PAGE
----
(Bloomberg) -- WPP Plc reduced the value of Martin Sorrell’s nominal pay package by about 22 percent to a maximum of 15 million pounds ($19 million), seeking to calm shareholders who have criticized the chief executive officer’s remuneration as excessive for years.
The figures, which include salary, bonus, stock grants and pension, don’t reflect share-price appreciation over the program’s multiyear term, which has driven up the value of 72-year-old Sorrell’s pay in the past. For 2016, the last year Sorrell collected significant compensation from a previous five-year long-term incentive plan, the CEO’s pay totaled 48.1 million pounds, down from 70.4 million pounds for 2015.
Sorrell, who has topped Britain’s annual executive-pay lists on several years including 2014 and 2015, has become the focus of investor concerns over CEO compensation, with activists campaigning against arrangements they deem excessive. Last year, about 33 percent of shareholders of the world’s biggest advertising company voted against Sorrell’s total pay package.
“There is a considerable amount of shareholder discomfort about how much he’s been paid in the past and how far ahead it is of the other FTSE100 CEOs,” said Richard Scrope, a fund manager at Crux Asset Management, who holds WPP shares. "The reduction is an attempt to satisfy that disquiet.”
John Hood, chairman of the compensation committee, said in Friday’s report that the board was responding to investors’ feedback. “Notwithstanding the company’s superior performance, we understand share owners’ increasing discomfort with the levels of our programs’ reward opportunities for outstanding performance,” Hood said in the report.
Last year’s award was the maximum available for Sorrell under the LEAP reward program that started in 2012 and ended in 2016. (The last shares awarded under that plan vested on March 7 of this year.) WPP, whose agencies include Ogilvy & Mather and Young & Rubicam, says the amounts paid to Sorrell and other company executives in recent years reflect the superior returns generated for investors. WPP’s shares rose 169 percent over a five-year period, beating the 28 percent gain by the FTSE 100 index.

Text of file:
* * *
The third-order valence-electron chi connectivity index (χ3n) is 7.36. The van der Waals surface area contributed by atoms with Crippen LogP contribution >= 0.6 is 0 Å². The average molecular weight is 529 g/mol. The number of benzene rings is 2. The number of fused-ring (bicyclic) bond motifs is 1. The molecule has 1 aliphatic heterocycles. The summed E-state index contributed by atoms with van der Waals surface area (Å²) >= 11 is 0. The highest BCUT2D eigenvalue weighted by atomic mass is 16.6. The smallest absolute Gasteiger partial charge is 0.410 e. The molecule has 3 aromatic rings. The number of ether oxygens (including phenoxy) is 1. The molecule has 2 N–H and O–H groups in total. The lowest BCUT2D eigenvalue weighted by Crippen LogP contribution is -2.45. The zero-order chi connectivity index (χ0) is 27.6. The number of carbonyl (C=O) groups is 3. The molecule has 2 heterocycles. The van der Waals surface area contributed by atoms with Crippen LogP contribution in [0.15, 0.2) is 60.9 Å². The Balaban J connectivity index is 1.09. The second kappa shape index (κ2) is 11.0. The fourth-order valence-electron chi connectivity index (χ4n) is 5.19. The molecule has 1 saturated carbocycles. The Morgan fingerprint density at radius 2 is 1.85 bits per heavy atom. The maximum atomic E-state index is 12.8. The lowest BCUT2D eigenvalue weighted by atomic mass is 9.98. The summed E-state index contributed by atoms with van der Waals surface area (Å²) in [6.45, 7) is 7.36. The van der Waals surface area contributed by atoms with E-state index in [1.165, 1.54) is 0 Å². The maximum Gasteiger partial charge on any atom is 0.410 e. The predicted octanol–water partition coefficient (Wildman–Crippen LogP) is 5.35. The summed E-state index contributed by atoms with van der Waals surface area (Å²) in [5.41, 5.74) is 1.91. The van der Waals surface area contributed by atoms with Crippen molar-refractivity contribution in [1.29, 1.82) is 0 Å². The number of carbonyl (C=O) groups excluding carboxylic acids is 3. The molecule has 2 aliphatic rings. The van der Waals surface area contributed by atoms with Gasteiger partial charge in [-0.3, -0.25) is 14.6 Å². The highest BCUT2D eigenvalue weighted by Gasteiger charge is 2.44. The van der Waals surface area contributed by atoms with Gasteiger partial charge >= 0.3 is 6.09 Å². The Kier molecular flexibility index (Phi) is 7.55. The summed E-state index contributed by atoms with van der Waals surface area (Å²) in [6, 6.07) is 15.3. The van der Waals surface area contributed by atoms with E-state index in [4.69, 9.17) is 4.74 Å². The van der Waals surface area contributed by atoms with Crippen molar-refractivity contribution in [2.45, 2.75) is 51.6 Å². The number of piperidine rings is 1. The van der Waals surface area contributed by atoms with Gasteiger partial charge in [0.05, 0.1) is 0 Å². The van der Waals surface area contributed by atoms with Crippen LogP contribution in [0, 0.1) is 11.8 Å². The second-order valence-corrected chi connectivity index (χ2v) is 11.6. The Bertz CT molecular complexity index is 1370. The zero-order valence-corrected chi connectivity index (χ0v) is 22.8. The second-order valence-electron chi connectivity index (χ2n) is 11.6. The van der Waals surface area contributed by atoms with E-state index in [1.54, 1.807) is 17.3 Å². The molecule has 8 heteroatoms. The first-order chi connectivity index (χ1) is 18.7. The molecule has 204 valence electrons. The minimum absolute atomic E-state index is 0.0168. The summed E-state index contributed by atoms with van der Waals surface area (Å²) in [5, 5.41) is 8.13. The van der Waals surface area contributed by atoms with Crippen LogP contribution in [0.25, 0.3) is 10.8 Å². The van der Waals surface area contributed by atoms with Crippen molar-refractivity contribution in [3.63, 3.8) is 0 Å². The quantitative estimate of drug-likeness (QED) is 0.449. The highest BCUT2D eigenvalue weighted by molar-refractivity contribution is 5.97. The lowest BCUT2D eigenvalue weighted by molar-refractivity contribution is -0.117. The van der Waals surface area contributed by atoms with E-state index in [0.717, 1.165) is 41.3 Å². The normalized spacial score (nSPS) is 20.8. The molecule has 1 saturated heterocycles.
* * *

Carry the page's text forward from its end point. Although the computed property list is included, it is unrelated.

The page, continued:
The changes announced on Friday affect WPP’s Executive Performance Share Plan, a stock-grant plan that replaced the LEAP plan, typically the biggest part of Sorrell’s annual pay package, as well as a short-term incentive plan. Sorrell’s base salary was unchanged in 2016 at 1.15 million pounds.
In addition to lowering the maximum value of the EPSP share grants, WPP said that from November it would stop paying Sorrell dividend-equivalents on the shares granted. With that change, the maximum annual compensation would fall to 13.2 million pounds.
Sorrell, who founded WPP in the 1980s, is the only CEO that WPP has known and the second-longest serving chief among FTSE 100 companies. While he’s shown no signs of slowing down, investors have expressed concerns about succession planning at the company.
In WPP’s annual report published Friday, Chairman Roberto Quarta said the company has made progress in assessing internal and external candidates for CEO and finance chief succession and considering skills and development of internal candidates.
"Whether it happens in the near or distant future, when Sir Martin leaves his role as chief executive we will have an exceptional team of potential candidates on the bench,” Quarta said.